The first evidence of using this technique in Europe comes from a treatise published in 1550 by Blas de Villafranca, a Spanish doctor residing in Rome. The technique spread throughout Italy, and in 1558 the Neapolitan Giambattista della Porta described it in his work Magia naturalis (Natural Magic): “Since the first thing people want to do at parties is drink wine as cold as ice, especially in the summer, I will teach you how it can not only be cooled but frozen, so it can only be drunk by sipping it. Pour some wine into a jar and add a little water so it freezes more quickly; then add snow in a wooden pot and sprinkle powdered saltpeter over it. Stir the jar in the snow and it will gradually freeze.” With his recipe for frozen wine, the method for making sorbetto was introduced.
From Naples, climate and culture came together to popularize the sorbetto more than anywhere else in Europe. In 1690 the first book on sorbetti came out in Naples—the anonymously published New and Quick Ways to Make All Kinds of Sorbets With Ease. Judging by the ingredients for its recipes, it was likely used in an aristocratic household. Then came The Modern Steward (1692- 94) by Antonio Latini, who worked for the Spanish viceroy in Naples and wrote a guide to cooking and household management that included a section on ices.
The first European ice creams are believed to have originated in Italy around this same time. Recipes spread to France in the 17th century, and then to England where they really caught on. The first appearance of the term “ice cream” in English occurred in the 1670s. One instance detailed it among a number of elaborate dishes served at the Feast of St. George at Windsor in May 1671.
Ice cream crazes
Making ice cream, unlike sorbet, was highly labor-intensive. Ice had to be chipped by hand and packed with rock salt to fill a large tub, into which another pot of cream, milk, sugar and flavoring was placed. The contents were then stirred by hand for several hours until ice cream formed. Often the ice cream was then scooped out and placed into fanciful molds shaped liked fruits and flowers. Because of the expense of making and serving ice cream, the dessert remained unaffordable for most Europeans and was largely enjoyed by royalty. (Discover the history of vanilla.)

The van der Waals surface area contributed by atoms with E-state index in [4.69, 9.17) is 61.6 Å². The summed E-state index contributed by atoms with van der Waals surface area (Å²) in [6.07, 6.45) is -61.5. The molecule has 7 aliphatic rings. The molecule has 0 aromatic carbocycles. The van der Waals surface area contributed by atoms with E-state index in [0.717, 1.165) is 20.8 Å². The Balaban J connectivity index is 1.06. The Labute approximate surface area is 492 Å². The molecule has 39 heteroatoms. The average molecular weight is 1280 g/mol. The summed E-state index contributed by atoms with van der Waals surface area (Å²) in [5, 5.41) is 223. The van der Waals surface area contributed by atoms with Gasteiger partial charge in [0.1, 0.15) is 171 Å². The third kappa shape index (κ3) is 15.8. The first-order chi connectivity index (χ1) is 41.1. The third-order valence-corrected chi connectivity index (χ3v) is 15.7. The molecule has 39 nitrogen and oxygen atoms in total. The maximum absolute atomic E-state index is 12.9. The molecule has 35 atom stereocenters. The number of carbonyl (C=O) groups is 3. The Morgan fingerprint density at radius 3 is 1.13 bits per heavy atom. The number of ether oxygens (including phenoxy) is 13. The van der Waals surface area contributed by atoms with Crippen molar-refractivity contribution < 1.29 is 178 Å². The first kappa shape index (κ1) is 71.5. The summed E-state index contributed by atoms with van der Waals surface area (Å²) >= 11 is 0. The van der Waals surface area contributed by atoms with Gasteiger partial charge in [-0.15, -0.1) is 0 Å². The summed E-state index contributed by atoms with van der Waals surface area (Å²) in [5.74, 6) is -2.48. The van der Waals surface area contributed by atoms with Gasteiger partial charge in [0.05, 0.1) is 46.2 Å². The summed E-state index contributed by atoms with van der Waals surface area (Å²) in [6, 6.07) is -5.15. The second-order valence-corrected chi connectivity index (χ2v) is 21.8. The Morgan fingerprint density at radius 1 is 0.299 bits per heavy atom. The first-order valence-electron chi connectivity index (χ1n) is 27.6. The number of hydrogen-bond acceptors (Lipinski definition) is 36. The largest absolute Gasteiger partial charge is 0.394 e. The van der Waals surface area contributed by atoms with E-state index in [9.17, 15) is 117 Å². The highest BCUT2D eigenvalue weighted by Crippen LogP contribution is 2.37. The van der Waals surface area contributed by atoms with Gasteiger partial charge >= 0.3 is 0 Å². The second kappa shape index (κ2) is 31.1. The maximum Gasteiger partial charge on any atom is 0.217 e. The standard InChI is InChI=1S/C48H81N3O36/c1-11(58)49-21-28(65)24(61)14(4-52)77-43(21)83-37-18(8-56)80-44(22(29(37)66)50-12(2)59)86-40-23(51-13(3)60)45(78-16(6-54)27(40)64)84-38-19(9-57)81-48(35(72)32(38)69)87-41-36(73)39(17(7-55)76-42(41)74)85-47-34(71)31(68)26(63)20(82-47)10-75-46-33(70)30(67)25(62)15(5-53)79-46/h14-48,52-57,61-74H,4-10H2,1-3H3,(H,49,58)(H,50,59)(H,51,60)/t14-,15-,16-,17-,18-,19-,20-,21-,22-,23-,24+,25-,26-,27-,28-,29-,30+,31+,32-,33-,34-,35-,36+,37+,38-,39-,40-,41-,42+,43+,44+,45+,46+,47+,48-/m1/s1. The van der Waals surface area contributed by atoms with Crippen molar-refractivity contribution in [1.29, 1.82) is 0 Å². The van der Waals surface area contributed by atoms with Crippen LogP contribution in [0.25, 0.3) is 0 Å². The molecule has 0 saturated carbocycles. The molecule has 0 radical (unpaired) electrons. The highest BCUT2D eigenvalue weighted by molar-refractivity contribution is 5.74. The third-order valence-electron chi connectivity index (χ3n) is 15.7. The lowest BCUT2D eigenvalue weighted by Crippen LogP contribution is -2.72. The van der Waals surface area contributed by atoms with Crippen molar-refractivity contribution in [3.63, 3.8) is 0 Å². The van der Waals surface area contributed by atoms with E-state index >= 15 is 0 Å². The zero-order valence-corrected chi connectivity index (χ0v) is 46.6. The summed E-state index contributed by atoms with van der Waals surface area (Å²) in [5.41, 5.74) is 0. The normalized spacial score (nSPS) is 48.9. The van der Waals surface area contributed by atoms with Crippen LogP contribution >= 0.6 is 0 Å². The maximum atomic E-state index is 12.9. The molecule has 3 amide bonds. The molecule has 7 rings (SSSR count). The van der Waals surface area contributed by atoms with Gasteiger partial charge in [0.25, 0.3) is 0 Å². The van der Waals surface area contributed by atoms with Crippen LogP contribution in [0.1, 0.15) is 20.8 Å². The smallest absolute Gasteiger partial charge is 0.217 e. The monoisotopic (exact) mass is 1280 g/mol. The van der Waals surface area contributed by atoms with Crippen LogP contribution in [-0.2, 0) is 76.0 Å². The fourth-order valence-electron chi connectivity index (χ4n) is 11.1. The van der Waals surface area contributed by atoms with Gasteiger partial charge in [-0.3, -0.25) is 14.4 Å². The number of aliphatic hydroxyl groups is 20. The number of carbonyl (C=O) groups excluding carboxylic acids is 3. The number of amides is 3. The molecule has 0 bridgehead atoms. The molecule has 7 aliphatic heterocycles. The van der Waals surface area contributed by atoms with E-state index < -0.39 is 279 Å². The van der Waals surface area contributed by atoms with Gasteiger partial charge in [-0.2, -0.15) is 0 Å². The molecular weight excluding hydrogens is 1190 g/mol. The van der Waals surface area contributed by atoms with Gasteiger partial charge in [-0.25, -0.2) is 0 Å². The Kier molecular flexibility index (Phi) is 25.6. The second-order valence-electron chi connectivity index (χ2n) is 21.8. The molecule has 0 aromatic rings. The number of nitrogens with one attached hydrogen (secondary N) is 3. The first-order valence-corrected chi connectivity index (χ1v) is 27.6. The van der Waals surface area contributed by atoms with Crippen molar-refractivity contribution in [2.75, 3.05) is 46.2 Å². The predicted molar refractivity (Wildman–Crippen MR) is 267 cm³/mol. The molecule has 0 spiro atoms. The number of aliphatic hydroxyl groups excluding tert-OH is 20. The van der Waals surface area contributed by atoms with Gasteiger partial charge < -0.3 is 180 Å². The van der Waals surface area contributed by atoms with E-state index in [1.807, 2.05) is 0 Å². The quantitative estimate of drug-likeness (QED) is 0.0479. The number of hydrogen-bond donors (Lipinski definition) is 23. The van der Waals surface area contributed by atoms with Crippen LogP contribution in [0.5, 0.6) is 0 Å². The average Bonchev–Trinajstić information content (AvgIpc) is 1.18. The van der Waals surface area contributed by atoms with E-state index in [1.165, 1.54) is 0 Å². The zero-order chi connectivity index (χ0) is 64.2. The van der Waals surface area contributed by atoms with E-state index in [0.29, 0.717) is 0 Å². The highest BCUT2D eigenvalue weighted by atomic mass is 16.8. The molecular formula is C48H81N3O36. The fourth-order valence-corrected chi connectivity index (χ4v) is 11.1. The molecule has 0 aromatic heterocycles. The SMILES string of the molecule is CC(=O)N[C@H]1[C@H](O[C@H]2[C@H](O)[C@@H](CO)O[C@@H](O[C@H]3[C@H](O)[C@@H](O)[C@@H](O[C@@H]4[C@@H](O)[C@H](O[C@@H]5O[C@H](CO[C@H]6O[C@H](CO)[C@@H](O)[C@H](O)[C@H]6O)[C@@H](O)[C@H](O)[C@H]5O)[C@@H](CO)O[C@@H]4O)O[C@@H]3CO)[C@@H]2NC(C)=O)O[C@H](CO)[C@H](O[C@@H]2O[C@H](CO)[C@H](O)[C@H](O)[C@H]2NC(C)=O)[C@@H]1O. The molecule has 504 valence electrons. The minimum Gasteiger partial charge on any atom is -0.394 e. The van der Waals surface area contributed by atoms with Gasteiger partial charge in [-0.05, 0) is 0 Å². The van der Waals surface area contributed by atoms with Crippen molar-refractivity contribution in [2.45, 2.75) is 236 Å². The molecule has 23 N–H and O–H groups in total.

Sorbetto grew in popularity in large European cities throughout the 18th century. The growing middle classes were discovering the pleasures of frozen sweets in local shops. Along with sorbetti (ices churned smooth during freezing), there were granitas (granular concoctions of fruit and ice), and sorbetti con crema (ices with milk added—forerunners of gelato and ice cream). Royal porcelain factories such as Sèvres near Paris produced ice-cream cups and saucers for shops and homes as more modest families joined the sorbetto craze.
The earliest recipe book devoted entirely to making ice cream was L’Art de bien faire les glaces d’office, published in France in 1768, whose translated subtitle reads: True principles for freezing refreshments. Although the ice-cream craze soon spread to the North American colonies, it was still an expensive luxury in the 18th century, even after the American Revolution. Records kept by a New York merchant show that President George Washington spent approximately $200 for ice cream during the summer of 1790—thousands of dollars today.
The United States would be the place where ice cream would finally become affordable to the masses. In 1843 New Yorker Nancy M. Johnson invented an ice-cream maker that drastically reduced production time. American firms improved on her design and built new machines that simplified and lowered the costs of ice-cream production. (One ice cream brand has deep roots—and loyalty—in Texas.)
In 1851 a milkman from Baltimore, Maryland, named Jacob Fussell built the first ice-cream factories and expanded the availability of the product. After the Civil War, ice cream’s popularity exploded across the United States. Ice-cream shops and soda fountains arose across the nation as places for people to enjoy this frozen treat that was once reserved for king and queens.